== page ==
Delia Carrizales is an assistant professor in the Teacher Education Department in the College of Education.
In early March, as the number of COVID-19 cases began to grow in communities across the U.S., school districts started planning for closures to help slow the spread of the novel coronavirus. Spring break was a chance to prepare teachers for online and distance teaching, create virtual classrooms, adjust curriculum and deliver tangible tools like worksheet packets, iPads and Chromebooks to students.
March 30 was the first day of distance learning for many students, and Education Week magazine said by then, at least 124,000 public and private schools in the U.S. had been impacted by closures. Some districts have planned for a few weeks, while others have closed indefinitely, affecting at least 55.1 million students and their families.
Teachers are still leading classes, providing guidance and grading coursework. But parents and guardians are now in charge of making sure work is completed and that everyone who is working and studying in the same household is getting the time, space and support needed to complete necessary tasks.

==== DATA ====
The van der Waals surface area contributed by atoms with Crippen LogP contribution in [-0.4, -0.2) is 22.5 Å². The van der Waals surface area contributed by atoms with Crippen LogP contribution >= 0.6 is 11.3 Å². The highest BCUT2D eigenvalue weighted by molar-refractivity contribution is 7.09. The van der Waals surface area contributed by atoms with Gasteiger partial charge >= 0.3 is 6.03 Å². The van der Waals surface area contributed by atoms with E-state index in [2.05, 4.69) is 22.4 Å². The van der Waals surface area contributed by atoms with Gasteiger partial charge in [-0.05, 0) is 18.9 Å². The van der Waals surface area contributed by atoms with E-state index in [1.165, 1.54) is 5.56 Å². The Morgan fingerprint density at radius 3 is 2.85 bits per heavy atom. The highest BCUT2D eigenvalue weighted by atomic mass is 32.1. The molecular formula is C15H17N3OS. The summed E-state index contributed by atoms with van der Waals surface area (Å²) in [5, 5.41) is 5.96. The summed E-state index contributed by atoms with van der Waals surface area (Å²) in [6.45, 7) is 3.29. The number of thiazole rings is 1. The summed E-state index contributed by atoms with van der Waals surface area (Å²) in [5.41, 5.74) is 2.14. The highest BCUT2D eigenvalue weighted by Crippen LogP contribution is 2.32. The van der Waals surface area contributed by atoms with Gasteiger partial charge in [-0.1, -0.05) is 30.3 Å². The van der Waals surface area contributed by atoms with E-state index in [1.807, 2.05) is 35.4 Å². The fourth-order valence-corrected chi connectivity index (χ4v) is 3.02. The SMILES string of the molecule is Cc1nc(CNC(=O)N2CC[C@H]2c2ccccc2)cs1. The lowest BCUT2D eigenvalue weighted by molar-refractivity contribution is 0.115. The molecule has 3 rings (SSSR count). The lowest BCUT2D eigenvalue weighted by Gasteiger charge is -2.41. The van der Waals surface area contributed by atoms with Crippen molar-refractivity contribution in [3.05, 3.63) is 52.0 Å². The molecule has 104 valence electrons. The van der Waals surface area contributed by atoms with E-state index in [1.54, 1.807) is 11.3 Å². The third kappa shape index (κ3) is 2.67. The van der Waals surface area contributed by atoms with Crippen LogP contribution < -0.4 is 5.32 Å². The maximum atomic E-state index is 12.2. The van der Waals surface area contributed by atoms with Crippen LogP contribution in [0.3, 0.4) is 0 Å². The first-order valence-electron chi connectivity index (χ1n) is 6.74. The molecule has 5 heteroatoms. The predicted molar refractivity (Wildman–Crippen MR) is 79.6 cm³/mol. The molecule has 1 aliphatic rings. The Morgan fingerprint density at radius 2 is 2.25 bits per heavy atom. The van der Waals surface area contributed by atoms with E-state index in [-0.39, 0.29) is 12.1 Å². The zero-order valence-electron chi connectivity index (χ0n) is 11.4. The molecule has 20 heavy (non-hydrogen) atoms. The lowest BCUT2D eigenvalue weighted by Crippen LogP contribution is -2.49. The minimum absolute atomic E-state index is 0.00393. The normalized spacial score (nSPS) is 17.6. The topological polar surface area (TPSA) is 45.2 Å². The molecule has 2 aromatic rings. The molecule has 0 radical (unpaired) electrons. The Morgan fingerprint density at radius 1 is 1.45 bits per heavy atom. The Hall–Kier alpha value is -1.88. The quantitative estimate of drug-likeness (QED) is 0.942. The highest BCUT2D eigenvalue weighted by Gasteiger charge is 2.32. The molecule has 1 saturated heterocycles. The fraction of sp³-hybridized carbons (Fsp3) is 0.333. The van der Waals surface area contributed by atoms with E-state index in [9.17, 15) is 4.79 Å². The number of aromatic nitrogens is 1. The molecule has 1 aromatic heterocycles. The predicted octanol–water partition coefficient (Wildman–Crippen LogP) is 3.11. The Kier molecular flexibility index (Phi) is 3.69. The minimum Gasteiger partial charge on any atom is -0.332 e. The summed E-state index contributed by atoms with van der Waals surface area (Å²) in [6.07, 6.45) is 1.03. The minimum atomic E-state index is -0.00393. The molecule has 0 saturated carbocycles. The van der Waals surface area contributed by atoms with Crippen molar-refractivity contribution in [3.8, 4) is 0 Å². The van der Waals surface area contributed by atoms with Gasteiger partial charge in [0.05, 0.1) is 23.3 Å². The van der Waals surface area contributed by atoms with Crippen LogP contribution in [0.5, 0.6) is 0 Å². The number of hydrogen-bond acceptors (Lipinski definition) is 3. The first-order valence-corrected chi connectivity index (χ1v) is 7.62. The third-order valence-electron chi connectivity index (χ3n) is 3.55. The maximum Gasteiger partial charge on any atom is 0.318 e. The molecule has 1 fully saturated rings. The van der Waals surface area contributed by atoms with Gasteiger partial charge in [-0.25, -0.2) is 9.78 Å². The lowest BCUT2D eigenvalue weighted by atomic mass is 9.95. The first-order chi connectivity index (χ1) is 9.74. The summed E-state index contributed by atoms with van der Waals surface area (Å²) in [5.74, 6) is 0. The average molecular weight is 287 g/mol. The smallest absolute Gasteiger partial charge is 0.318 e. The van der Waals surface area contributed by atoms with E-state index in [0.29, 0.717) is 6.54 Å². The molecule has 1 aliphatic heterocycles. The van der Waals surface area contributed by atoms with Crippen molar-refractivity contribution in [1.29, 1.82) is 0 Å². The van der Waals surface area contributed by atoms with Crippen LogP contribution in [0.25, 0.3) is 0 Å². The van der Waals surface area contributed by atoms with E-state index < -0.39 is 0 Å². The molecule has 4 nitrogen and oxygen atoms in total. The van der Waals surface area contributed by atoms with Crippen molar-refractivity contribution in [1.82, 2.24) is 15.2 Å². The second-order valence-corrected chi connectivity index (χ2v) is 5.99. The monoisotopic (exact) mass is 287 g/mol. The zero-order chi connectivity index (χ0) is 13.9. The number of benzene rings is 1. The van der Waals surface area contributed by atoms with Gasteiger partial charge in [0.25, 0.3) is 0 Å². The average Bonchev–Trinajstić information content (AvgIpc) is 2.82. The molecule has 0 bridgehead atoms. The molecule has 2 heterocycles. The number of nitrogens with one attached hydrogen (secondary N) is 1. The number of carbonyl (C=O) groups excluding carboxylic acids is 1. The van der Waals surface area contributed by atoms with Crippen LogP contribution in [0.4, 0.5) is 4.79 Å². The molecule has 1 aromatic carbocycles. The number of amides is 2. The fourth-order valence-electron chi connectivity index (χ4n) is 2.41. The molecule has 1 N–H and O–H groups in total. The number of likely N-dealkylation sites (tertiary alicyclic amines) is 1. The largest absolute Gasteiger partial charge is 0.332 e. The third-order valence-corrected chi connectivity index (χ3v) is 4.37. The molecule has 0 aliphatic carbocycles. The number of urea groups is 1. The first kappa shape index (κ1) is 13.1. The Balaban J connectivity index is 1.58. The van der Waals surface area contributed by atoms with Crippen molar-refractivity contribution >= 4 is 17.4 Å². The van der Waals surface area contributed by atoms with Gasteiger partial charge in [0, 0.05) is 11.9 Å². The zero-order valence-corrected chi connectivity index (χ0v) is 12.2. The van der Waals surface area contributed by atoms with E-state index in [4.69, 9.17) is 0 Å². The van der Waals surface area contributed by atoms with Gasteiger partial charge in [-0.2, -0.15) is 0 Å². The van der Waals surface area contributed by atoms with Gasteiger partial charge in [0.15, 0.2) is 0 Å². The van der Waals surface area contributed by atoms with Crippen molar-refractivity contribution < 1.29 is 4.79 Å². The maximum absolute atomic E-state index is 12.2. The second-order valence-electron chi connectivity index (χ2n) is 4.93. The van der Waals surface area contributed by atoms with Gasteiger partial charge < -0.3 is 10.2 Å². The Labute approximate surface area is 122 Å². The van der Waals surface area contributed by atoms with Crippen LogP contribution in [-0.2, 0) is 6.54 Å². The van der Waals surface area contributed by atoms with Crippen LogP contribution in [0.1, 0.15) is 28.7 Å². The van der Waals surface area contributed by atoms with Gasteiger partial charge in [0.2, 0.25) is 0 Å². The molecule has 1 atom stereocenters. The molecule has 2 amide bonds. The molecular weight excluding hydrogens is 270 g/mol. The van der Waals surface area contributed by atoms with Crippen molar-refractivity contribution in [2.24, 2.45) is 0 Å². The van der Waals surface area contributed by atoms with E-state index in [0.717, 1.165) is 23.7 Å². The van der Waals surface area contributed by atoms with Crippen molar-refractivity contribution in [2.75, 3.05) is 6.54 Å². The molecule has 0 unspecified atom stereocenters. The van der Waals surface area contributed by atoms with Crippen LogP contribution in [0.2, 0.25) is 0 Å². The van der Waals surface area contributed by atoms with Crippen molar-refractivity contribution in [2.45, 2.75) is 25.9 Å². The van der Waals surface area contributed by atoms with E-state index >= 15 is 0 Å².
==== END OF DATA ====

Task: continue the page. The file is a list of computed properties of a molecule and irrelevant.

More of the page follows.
Delia Carrizales, Ph.D., is an assistant professor in the Teacher Education Department in the Texas Tech University College of Education. During her eight years at Texas Tech, she has worked as a curriculum coach and instructor in the department and has helped design eight courses for online or face-to-face instruction. Her research focuses on preservice teachers, who are in a period of guided, supervised teaching, and their placement in classrooms.
While some of her research projects have come to a complete halt with teachers no longer being placed in classrooms because of the pandemic, Carrizales said she and her husband have adapted to working at home by creating a schedule that helps them both complete as much work as possible. Here, she shares distance learning advice for parents during the coronavirus crisis.
What are some of the biggest obstacles/hurdles students and their families may face
when transitioning to virtual learning at home? How can they resolve these?